Another key to Buffet's success is his temperament. He seems much better than most investors at staying calm when others are panicking over short term concerns about the stock market or a particular company. In fact, Buffet welcomes it when other investors are very worried, as it may create potential to buy companies that others have hastily sold. Another famous quote of his is as follows: "You pay a very high price in the stock market for a cheery consensus. Uncertainty is actually the friend of the buyer of long-term values."

6. Don't take a big loss.

Another piece of important advice from Warren Buffet, considered the greatest investor in modern times, it to make sure to avoid taking a big loss. If an investor loses half of his money on a bad investment decision he must then double his remaining money to get back to even. In other words, a loss of 50% requires a 100% gain on what remains in order to return to the original amount. The best way to avoid taking a big loss is to avoid investments that hold great risk. If you do invest in something risky, it may be advisable to sell the stock if it begins to drop significantly in value in order to better preserve one's investment capital.
Warren Buffet's first rule of investment is "Don't take a big loss." His second rule of investment is: "Don't forget Rule #1!"
A corollary to Buffet's rule is a piece of advice offered by Jim Cramer of the CNBC show "Mad Money": "Ring the register; no one ever lost money taking a profit." In particular, he directs this advice to investors who have seen shares of stock they own go up significantly in value. It may not be necessary to sell all shares, but it is a good idea to sell some shares in order to ensure that you realize a profit. For instance, if a stock doubles in price, some investors will sell half the shares they own, thereby recovering their initial investment and knowing that the remaining shares they own represent pure profit. Such a disciplined approach in taking profits helps to protect investment gains. However, it is a good idea not to reinvest the proceeds of such sales in companies within the same industry (e.g., selling stock in one energy company, then buying another company in the energy industry) in case the entire industry runs into difficulty and the stock price of all companies in that industry go down.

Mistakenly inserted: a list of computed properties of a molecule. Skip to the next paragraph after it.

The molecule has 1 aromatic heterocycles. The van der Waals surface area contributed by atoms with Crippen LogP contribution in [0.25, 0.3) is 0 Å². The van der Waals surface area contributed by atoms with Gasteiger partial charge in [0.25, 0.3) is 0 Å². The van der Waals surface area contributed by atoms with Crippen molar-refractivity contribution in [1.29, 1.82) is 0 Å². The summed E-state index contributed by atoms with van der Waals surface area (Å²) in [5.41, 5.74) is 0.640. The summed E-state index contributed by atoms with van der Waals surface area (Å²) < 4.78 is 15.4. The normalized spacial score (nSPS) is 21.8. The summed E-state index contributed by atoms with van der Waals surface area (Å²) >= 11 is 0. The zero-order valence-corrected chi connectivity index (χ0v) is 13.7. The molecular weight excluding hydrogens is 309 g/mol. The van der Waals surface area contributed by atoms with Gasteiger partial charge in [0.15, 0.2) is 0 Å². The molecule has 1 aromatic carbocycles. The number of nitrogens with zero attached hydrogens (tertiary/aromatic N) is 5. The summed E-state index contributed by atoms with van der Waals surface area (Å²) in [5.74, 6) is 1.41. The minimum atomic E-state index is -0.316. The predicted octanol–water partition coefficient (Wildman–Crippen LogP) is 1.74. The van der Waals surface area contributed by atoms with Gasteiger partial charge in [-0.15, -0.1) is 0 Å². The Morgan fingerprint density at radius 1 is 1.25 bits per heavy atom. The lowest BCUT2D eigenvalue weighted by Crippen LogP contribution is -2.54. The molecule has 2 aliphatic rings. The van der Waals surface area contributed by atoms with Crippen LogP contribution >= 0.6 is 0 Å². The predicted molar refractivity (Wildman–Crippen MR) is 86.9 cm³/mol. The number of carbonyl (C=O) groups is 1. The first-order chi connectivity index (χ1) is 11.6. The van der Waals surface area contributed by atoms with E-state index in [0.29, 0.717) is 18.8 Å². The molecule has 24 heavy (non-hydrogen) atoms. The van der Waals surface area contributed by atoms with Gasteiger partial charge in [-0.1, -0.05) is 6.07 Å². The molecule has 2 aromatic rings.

7. Be aware of your emotional tolerance for losses

Typically, the stock market goes down in value a lot faster than it goes up. Months of gains in the stock market can be wiped out in the span of several trading days if there is significant new developments that cause investors to rethink their investment strategies. For most people, the agony of losing money through investing is worse than the pleasure gained from making money. Understand your ability to withstand temporary investment setbacks and do not exceed your tolerance for volatility and risk. If a person does exceed his or her tolerance, he or she will be much more likely to sell at the first moment of panic when smart investors are "averaging down" (accumulating more shares of stock in a company at a lower price).
The stock market swings between extremes of human greed and fear. The best investors recognize these extremes and try to take advantage of them. Always set aside some of your investment money in the form of "cash" for extreme events that cause the stock market to significantly sell off. Such a cash cushion allows investors to better weather a market downturn and to take advantage of companies that suddenly see their stock price drop for no good reason due to widespread investor panic. Taking advantage of a good buying opportunity when many other investors are fearful is only possible if you yourself are not also in a panic. Be aware of the extreme emotions of greed and fear in yourself. Succumbing to either these emotions (selling due to fear and buying due to over optimism and greed) is the cause of a lot of investment mistakes.

8. Dividends are important.

Dividends can play an important role in terms of one's success investing in stocks. Companies that pay dividends tend to be more established and have stable earnings than companies that do not pay a dividend. If you select stocks to invest in that pay dividends, you will find yourself gravitating toward safer, stronger companies. In addition, dividends provide current income to an investor. Dividends can add to one's overall gains (the profit from an appreciation in the price of a stock from what you paid for it) or offset losses. Another important quality to dividends is that they can grow over time and can come to represent a very significant component of the benefit of having invested in a particular stock. For instance, if a company increases its dividend each year and one owns the stock for a long period of time, the dividend yield (the amount paid in dividend each year divided by the stock price) can grow to be quite significant, particularly with regard to the original price paid for the stock. Finally, most dividends are taxed by the federal government at a rate of 15%, which is lower than the tax rate on earned income for many tax payers.

9. "Don’t confuse a bull market for genius."

When things are going well in the stock market it is a good idea for investors to stay modest about their stock picking abilities. A bull market lifts the stock price of most companies. The general trend of the market may be more behind an investor's current success than his or her skill at picking stocks. Conversely, an investor should not be too hard on him or herself in a bear market when most stocks are going down in price.

10. Adapt to changing circumstances.